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Poker machines, the money, and Labor

By Skidbladnir - 26 August 2009 55

[First Filed August 24, 2009]

Poker machines are a strange game. In the long term, the only way to win is to not play. And yet, Canberra still gambled $56 every second last financial year, just on the pokies.

Canberrans love sport, and Canberrans their Clubs, and Clubs help make the ACT better by supporting the local sports that Canberrans love. I know this because ClubsACT tells me.

So if we all just chip in and churn part of our pay packet through the pokies every week, Clubs can do their part and support the Community through sport.

If the faces of people you see hanging around Clubs on their ads are to be believed, this is a bargain struck in heaven, and it is perfect in every way.

Personally, I’m so cynical that I find it hard to see the smiling happy people on the advertising as anything other than a marketing ploy put out by an industry body, and like most marketing messages, it doesn’t resemble the reality.

If you set foot in a Club for most of the time the machines are running, chances are about half of the people playing pokies will look like your grandmother, and they will be churning through $20 notes and making maximum bets like there was no tomorrow.

If the people actually playing the pokies when I walked into a Club were deliriously happy and all looked like attractive blondes, I probably wouldn’t care what they did, so long as I could join in.

Here in the ACT we have our Gaming Machines Act 2004 which requires Clubs to contribute 7% of Net Gaming Machine Revenue at a minimum, in order to help the Government justify to the taxpayers why we have poker machines within the ACT.

The claim is made that 7% of Net Gaming Machine Revenue (NGMR) is good for the community as a whole.

If Clubs contributing 7% of Net Revenue is a good thing, all of the Clubs voluntarily contributing a bit over 14% back into the community must be a great thing, surely?

On the other hand, when it comes to seeing beyond the happy marketing push:

  • If people really wanted to support sport with their money, shouldn’t it be in their pocket or bank account, so they can spend it however they like, instead of being filtered through Megaclubs to apportion as they see fit?
    1. (A Megaclub is classed throughout this article as an individual entity receiving more than $2,500,000/year from gaming activities, a Megaclub Group is one which receives more than 85% of total gaming income from Megaclub-class operations)
  • The ACT has the highest poker machine participation rate in the country.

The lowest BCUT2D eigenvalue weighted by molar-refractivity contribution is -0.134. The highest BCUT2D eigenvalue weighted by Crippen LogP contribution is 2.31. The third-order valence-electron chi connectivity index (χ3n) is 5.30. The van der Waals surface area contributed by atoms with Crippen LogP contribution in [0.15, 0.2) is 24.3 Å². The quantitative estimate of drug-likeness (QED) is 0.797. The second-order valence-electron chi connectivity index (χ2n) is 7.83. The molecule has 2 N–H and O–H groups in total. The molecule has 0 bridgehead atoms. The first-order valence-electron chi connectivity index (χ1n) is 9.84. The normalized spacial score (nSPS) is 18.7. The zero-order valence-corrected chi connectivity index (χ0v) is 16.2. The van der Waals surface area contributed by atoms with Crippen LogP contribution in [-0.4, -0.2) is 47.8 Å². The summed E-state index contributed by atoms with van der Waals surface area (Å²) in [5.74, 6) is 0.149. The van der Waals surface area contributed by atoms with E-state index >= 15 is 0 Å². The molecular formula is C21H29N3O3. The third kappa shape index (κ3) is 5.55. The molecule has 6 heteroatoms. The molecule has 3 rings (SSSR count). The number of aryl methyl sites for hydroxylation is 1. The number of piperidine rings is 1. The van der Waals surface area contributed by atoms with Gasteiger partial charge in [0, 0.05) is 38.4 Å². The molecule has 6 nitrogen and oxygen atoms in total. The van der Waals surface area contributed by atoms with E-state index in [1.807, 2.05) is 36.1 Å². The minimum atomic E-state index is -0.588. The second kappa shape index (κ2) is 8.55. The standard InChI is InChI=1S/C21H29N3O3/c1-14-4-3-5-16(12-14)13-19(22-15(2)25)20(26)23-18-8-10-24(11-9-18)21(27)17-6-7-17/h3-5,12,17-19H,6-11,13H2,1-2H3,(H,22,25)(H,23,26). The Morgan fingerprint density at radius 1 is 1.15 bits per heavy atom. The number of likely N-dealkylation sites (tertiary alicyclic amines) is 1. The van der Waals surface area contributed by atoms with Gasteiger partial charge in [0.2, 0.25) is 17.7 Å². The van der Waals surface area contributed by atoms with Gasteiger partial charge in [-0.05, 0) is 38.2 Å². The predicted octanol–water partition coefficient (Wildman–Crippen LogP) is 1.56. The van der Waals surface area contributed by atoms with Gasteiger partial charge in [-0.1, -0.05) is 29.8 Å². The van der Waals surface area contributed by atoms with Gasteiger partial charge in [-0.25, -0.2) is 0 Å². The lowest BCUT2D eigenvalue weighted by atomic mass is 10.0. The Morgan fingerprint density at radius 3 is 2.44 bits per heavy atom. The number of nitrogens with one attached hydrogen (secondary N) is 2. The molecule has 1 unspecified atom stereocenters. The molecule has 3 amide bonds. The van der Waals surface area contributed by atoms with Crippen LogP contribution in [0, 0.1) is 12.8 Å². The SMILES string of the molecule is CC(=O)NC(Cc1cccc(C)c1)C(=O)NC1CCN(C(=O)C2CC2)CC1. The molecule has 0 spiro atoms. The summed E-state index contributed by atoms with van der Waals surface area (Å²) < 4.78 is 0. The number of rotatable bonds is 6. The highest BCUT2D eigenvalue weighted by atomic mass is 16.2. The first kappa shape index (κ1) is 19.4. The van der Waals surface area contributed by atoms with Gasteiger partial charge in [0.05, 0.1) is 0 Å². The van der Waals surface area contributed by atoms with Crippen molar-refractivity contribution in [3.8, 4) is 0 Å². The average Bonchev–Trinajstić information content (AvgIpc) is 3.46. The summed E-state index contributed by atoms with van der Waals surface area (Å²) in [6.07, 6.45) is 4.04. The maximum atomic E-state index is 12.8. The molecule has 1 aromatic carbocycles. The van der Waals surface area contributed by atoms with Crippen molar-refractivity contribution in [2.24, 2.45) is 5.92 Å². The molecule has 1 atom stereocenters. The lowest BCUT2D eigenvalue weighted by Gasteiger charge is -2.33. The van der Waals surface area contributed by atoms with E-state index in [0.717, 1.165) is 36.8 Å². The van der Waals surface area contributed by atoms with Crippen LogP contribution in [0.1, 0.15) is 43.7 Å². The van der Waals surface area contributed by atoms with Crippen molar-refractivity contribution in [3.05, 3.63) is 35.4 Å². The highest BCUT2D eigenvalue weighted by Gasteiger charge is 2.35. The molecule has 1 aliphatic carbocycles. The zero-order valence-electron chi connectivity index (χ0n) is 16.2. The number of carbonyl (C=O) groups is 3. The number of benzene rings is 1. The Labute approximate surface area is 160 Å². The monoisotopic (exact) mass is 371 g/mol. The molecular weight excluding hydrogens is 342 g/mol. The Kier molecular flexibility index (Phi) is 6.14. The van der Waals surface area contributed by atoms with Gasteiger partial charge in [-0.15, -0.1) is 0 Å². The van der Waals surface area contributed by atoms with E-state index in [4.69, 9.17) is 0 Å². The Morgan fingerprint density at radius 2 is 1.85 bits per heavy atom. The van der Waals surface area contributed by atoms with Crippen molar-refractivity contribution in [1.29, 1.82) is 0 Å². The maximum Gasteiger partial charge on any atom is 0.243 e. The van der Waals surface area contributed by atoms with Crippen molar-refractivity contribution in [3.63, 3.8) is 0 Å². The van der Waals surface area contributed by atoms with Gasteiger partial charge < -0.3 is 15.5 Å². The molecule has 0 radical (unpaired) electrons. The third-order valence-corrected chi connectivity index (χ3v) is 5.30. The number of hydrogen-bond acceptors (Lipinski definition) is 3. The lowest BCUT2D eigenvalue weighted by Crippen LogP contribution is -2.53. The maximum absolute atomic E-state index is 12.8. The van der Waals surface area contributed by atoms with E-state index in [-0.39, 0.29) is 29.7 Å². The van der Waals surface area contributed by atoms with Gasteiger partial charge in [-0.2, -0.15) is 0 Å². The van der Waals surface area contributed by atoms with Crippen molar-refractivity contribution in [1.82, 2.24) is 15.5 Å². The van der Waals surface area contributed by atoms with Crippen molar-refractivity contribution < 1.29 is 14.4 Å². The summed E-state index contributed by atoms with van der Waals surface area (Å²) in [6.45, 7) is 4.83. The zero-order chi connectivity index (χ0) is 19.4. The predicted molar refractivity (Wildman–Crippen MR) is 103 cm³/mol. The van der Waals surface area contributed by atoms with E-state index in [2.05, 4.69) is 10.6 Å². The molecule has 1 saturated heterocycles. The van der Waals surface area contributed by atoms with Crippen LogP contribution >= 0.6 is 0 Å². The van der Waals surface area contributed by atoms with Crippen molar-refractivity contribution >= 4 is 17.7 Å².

1. (38%. Source: Australiasian Gaming Council, Australian Gaming Database 2008, Pg60, Figure 5-1 ACT Gambling Participation (2005-06), copies available here)

  • The ACT has the second-highest per-capita poker machine turnover in the country.
      ($7640 per capita, only NSW is higher. Source: Australiasian Gaming Council, Australian Gaming Database 2008, Pg20, Table 3-1 Summary: Aggregate and per capita gambling expenditure in Australia by state/territory (2005-06), copies available here. I get about $6749 per capita for FY07-08 using GGMR/10% losses/ABS stated adult population for the period)
  • The ACT has the highest concentrations of poker machines per capita of any State or Territory.
    1. (20.4 machines per thousand adults versus a national average of 12.6. Source: Australiasian Gaming Council, Australian Gaming Database 2008, Pg9, Figure 2-1 Gaming machines per 1,000 adults in Australia by state/territory, copies available here. Personally I get 19.66 machines per thousand using ABS stats for the period, but this is still higher than NSW at 19.0 per thousand)
  • Less than a third of the Clubs in Canberra received more than 75% of all gaming revenue.
    1. (Source: ACT Gaming and Racing Commission, Community Contributions made by Gaming Machine Licensees 1 July 2007 to 30 June 2008, Attachment C: Required and Actual Community Contributions – Licensed Clubs , Pg 20 &21)
  • The Labor Club Group and the Tradesmen’s Union Club Group made up almost 25% of our gaming market by revenue.
    1. (Source: ACT ACT Gaming and Racing Commission, Community Contributions made by Gaming Machine Licensees 1 July 2007 to 30 June 2008, Attachment C: Required and Actual Community Contributions – Licensed Clubs , Pg 20 &21)